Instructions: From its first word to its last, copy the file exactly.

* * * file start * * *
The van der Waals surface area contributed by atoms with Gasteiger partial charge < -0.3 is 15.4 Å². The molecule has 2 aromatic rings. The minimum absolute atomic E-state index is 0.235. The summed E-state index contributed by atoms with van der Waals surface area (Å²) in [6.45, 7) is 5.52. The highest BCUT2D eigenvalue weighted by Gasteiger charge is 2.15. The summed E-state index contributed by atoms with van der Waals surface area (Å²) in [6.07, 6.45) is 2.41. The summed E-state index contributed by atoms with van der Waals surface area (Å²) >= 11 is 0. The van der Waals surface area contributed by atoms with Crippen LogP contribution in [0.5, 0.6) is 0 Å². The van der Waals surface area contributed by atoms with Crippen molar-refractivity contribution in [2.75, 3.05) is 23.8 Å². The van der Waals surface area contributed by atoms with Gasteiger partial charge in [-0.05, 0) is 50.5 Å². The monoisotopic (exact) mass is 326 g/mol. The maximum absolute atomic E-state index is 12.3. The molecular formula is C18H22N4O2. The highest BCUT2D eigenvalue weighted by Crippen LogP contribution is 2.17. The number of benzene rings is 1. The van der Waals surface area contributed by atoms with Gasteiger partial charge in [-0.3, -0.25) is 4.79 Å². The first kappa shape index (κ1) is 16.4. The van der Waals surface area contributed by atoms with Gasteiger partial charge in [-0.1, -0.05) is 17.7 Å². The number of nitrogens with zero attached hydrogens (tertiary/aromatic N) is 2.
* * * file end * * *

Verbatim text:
The van der Waals surface area contributed by atoms with Gasteiger partial charge < -0.3 is 15.4 Å². The molecule has 2 aromatic rings. The minimum absolute atomic E-state index is 0.235. The summed E-state index contributed by atoms with van der Waals surface area (Å²) in [6.45, 7) is 5.52. The highest BCUT2D eigenvalue weighted by Gasteiger charge is 2.15. The summed E-state index contributed by atoms with van der Waals surface area (Å²) in [6.07, 6.45) is 2.41. The summed E-state index contributed by atoms with van der Waals surface area (Å²) >= 11 is 0. The van der Waals surface area contributed by atoms with Crippen LogP contribution in [0.5, 0.6) is 0 Å². The van der Waals surface area contributed by atoms with Crippen molar-refractivity contribution in [2.75, 3.05) is 23.8 Å². The van der Waals surface area contributed by atoms with Gasteiger partial charge in [-0.05, 0) is 50.5 Å². The monoisotopic (exact) mass is 326 g/mol. The maximum absolute atomic E-state index is 12.3. The molecular formula is C18H22N4O2. The highest BCUT2D eigenvalue weighted by Crippen LogP contribution is 2.17. The number of benzene rings is 1. The van der Waals surface area contributed by atoms with Gasteiger partial charge in [-0.3, -0.25) is 4.79 Å². The first kappa shape index (κ1) is 16.4. The van der Waals surface area contributed by atoms with Gasteiger partial charge in [-0.1, -0.05) is 17.7 Å². The number of nitrogens with zero attached hydrogens (tertiary/aromatic N) is 2.